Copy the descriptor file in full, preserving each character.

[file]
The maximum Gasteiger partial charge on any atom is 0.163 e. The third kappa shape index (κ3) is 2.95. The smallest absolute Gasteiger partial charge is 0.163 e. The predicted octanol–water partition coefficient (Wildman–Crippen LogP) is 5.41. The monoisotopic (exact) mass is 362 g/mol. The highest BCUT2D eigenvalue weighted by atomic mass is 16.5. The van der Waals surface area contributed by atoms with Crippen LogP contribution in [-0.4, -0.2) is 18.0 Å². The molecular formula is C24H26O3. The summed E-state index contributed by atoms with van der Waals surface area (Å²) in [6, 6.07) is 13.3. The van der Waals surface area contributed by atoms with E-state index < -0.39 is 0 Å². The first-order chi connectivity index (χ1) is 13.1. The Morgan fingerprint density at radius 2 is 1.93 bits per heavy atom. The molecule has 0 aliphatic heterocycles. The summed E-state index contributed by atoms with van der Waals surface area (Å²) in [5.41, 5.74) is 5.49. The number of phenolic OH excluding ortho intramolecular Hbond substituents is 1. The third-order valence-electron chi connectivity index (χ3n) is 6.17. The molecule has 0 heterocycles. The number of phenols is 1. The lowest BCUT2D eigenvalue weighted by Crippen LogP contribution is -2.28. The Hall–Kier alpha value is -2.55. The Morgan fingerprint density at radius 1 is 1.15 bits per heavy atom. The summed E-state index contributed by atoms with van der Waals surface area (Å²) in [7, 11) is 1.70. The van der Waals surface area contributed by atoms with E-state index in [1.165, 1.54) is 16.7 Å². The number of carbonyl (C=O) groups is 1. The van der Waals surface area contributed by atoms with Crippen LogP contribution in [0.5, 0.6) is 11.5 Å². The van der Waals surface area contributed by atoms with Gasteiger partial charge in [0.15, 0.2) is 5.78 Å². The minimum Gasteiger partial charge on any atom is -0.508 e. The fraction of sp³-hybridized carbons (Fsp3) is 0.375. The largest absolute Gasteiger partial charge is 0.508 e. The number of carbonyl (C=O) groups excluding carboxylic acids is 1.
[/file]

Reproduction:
The maximum Gasteiger partial charge on any atom is 0.163 e. The third kappa shape index (κ3) is 2.95. The smallest absolute Gasteiger partial charge is 0.163 e. The predicted octanol–water partition coefficient (Wildman–Crippen LogP) is 5.41. The monoisotopic (exact) mass is 362 g/mol. The highest BCUT2D eigenvalue weighted by atomic mass is 16.5. The van der Waals surface area contributed by atoms with Crippen LogP contribution in [-0.4, -0.2) is 18.0 Å². The molecular formula is C24H26O3. The summed E-state index contributed by atoms with van der Waals surface area (Å²) in [6, 6.07) is 13.3. The van der Waals surface area contributed by atoms with E-state index < -0.39 is 0 Å². The first-order chi connectivity index (χ1) is 13.1. The Morgan fingerprint density at radius 2 is 1.93 bits per heavy atom. The molecule has 0 aliphatic heterocycles. The summed E-state index contributed by atoms with van der Waals surface area (Å²) in [5.41, 5.74) is 5.49. The number of phenolic OH excluding ortho intramolecular Hbond substituents is 1. The third-order valence-electron chi connectivity index (χ3n) is 6.17. The molecule has 0 heterocycles. The number of phenols is 1. The lowest BCUT2D eigenvalue weighted by Crippen LogP contribution is -2.28. The Hall–Kier alpha value is -2.55. The Morgan fingerprint density at radius 1 is 1.15 bits per heavy atom. The summed E-state index contributed by atoms with van der Waals surface area (Å²) in [7, 11) is 1.70. The van der Waals surface area contributed by atoms with E-state index in [1.165, 1.54) is 16.7 Å². The number of carbonyl (C=O) groups is 1. The van der Waals surface area contributed by atoms with Crippen LogP contribution in [0.5, 0.6) is 11.5 Å². The van der Waals surface area contributed by atoms with Gasteiger partial charge in [0.15, 0.2) is 5.78 Å². The minimum Gasteiger partial charge on any atom is -0.508 e. The fraction of sp³-hybridized carbons (Fsp3) is 0.375. The largest absolute Gasteiger partial charge is 0.508 e. The number of carbonyl (C=O) groups excluding carboxylic acids is 1.